The summer between by Sophomore and Junior year of high school, I ventured with my church’s youth group on a service trip to a church camp in the mountains outside of Colorado Springs, Colorado. Being from the relatively flat midwest, this trip was my first time seeing a mountain and I was impressed!
Once we arrived at camp, the staff put us to work cleaning bunkhouses, building horseshoe pits, and shoveling manure in the riding stables. After a day of work, the camp staff would lead us in an evening of programming that usually consisted of some songs (think Shine, Jesus Shine!), a devotion, and some time for “sharing.” One night we were in for something different as the counselors announced that we were going to take a night hike to the top of a mountain. There were two rules:
1. Absolutely no talking.
2. Take a flashlight, but only turn it on when we tell you.
After a half hour or so we ended up on the top of a small mountain peak and were instructed to lay on our backs and stare at the sky. The sight was amazing! The stars seemed humongous and so close; like I could reach out and touch one. Once we had gazed at the stars for a couple minutes the counselors handed each of us a different folded piece of paper and told us to turn on our flashlights so we could read the paper to ourselves silently five times. I turned on my flashlight and opened the folded piece of paper and it revealed the words of Matthew 28:19-20.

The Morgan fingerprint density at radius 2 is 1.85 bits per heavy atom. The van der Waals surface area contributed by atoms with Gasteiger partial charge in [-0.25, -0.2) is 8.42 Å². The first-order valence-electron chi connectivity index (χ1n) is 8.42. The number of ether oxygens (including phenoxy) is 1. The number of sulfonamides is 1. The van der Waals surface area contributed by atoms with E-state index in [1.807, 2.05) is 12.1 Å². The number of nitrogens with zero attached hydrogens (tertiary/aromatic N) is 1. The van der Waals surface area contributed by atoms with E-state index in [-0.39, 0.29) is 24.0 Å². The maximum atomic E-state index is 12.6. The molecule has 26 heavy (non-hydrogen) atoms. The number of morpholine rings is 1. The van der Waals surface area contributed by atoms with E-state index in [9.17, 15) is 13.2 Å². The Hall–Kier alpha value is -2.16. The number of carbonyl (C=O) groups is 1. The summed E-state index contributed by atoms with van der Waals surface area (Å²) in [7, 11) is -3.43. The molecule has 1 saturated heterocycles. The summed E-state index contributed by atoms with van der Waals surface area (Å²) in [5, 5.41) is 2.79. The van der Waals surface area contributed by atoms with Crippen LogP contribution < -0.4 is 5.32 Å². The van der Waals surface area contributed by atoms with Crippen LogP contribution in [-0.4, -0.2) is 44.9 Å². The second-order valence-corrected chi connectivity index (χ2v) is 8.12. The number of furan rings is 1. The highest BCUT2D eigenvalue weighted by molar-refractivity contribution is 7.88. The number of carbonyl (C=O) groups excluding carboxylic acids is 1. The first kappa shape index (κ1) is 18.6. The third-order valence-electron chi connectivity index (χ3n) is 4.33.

“Therefore go and make disciples of all nations, baptizing them in the name of the Father and of the Son and of the Holy Spirit, and teaching them to obey everything I have commanded you. And surely I am with you always, to the very end of the age.” (NIV)
This was certainly not my first time reading this section of scripture. I learned about it in Sunday school and knew that people referred to it as the Great Commission. After reading it five times, we were instructed to turn our flashlights off and sit in silence for ten minutes and reflect on what we had just read. As I sat there, I was still amazed by the stars in the sky. My eyes followed a blinking red light from a satellite from the right horizon to the left.
As I was sitting there in total (somewhat eerie) silence, I heard a not so quiet voice whispering. I focused on what the whispering voice was saying. “Serve My Church. Serve My church.” Where was this voice coming from? My imagination? A fellow high school participant? A counselor? God? I glanced around and saw that none of the other teens or counselors were saying anything. I was a bit freaked out.
To this day, I can’t tell you for sure the source of the whisper. I can tell you that the 16-year-old me thought it was God saying something important. The present day me agrees with the 16-year-old me. By the way, if it was God talking to me, you need to know that he sounds a lot like James Earl Jones.